If the sponsor is able to show income that meets the minimum income requirements, the sponsor is not required to include assets.
If a sponsor is unable to show income that meets the minimum income requirements, then sponsor’s, household member’s or intending immigrant’s assets can be counted to meet the USCIS Poverty Guidelines.
If the sponsor is a U.S. citizen and the intending immigrant is the sponsor’s spouse or child age 18 years or over, the value of assets must be at least three times the difference between the sponsor’s household income and the federal poverty line for the sponsor’s household size.
- For example, a U.S. citizen Michael is sponsoring his child who is 10 years of age. Michael’s household size is 3 (Michael himself, Michael’s wife and 10-year-old son, the intending immigrant. Michael resides in California. Michael is not on active duty in the US military. The minimum income requirements for Michael’s household size is $31,075/year. Michael’s actual income is $25,000/year. To use assets, Michael needs to show $18,225 in assets. How we calculated this amount: $31,075 (required minimum) – $25,000 (actual income) = $6,075 x 3 times = $18,225.
- Let’s use another example. Juan is a permanent resident and wants to sponsor his wife who is a citizen of Guatemala. Juan’s household size is 2 (Juan himself and his wife who is the intending immigrant). Juan lives in Hawaii and is not on active duty in the US military. The minimum income required for Juan’s household size and state of residence (Hawaii) is $28,350/year. Juan’s actual income is $20,000. Juan will need to show that he or his wife own at least $41,750 in assets. How we calculated this amount: $28,350 (required income) – $20,000 (actual income) = $8,350 x 5 times = $41,750.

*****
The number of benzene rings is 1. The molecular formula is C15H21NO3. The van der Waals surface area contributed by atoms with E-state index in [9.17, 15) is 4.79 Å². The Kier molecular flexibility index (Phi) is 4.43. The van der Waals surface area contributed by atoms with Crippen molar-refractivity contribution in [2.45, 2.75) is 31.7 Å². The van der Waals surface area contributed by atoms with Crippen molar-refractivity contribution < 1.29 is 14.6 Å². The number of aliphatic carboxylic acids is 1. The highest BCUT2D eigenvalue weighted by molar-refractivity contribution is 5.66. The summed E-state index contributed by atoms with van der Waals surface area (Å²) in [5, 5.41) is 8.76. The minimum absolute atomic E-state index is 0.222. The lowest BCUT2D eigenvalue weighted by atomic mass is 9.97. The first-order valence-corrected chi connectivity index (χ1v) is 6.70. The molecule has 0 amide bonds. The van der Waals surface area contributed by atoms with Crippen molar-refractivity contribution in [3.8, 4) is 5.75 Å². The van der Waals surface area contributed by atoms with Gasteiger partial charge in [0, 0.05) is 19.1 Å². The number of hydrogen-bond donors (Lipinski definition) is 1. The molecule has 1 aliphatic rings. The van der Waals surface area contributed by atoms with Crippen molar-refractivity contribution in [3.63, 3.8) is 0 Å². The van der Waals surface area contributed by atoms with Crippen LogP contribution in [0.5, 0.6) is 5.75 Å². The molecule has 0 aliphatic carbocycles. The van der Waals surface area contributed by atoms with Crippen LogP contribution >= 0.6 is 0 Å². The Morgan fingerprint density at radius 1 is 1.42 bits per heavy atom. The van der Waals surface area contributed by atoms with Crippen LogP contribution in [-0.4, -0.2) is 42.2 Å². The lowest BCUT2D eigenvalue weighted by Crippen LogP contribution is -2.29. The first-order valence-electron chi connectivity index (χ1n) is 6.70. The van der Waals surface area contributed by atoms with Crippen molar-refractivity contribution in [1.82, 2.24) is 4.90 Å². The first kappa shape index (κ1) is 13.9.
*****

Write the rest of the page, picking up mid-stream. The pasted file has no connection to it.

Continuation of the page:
Keep in mind that the following individuals’ assets can be used:
- Sponsor’s assets (list them on Form I-864);
- Intending immigrant’s assets (list them on Form I-864);
- Household member’s assets (list them on Form I-864A).
What type of assets can be used for Affidavit of Support?
The assets that the sponsor, intending immigrant or household member wants to use must be readily converted into cash within one year. Examples of acceptable assets include:
- Savings in a bank or other financial institution
- Certificates of deposit
- Real estate
- Car (the person using car as an asset must own more than one car, and at least one car must not be included)
If using assets, the owner must provide the following documentation with their I-864 or I-864A form:
- If using savings, stocks, bonds, certificates of deposit – statements for the last 12 months. The average balance for the 12 months will be taken into consideration
- If using real estate – deeds, recent appraisal completed by a licensed appraiser, proof of any liens and liabilities relating to the property. You can list the net value of the real estate which is the appraised value of the home, minus the sum of any and all loans secured by a mortgage, trust deed, or other lien on the property
- If using a car – title to vehicle, sales receipts or other proof of purchase. In listing the current value of a vehicle, the “blue book” value should be used.
What happens if the sponsor’s income has changed?
What happens if a considerable amount of time has passed since the sponsor filed an Affidavit of Support and by the time the application is reviewed, the sponsor’s income has changed?
For intending immigrants physically present in the U.S. who have applied for Adjustment of Status, USCIS generally does not request sponsor’s updated proof of income.
For intending immigrants located abroad who have applied for Consular Processing, the U.S. Embassy or Consulate will request a new Affidavit of Support signed by the sponsor and sponsor’s updated federal tax return and W-2/1099 forms. Failure to bring the updated proof of sponsor’s income for a consular interview at the US Embassy or Consulate might lead to rejection and significant delays.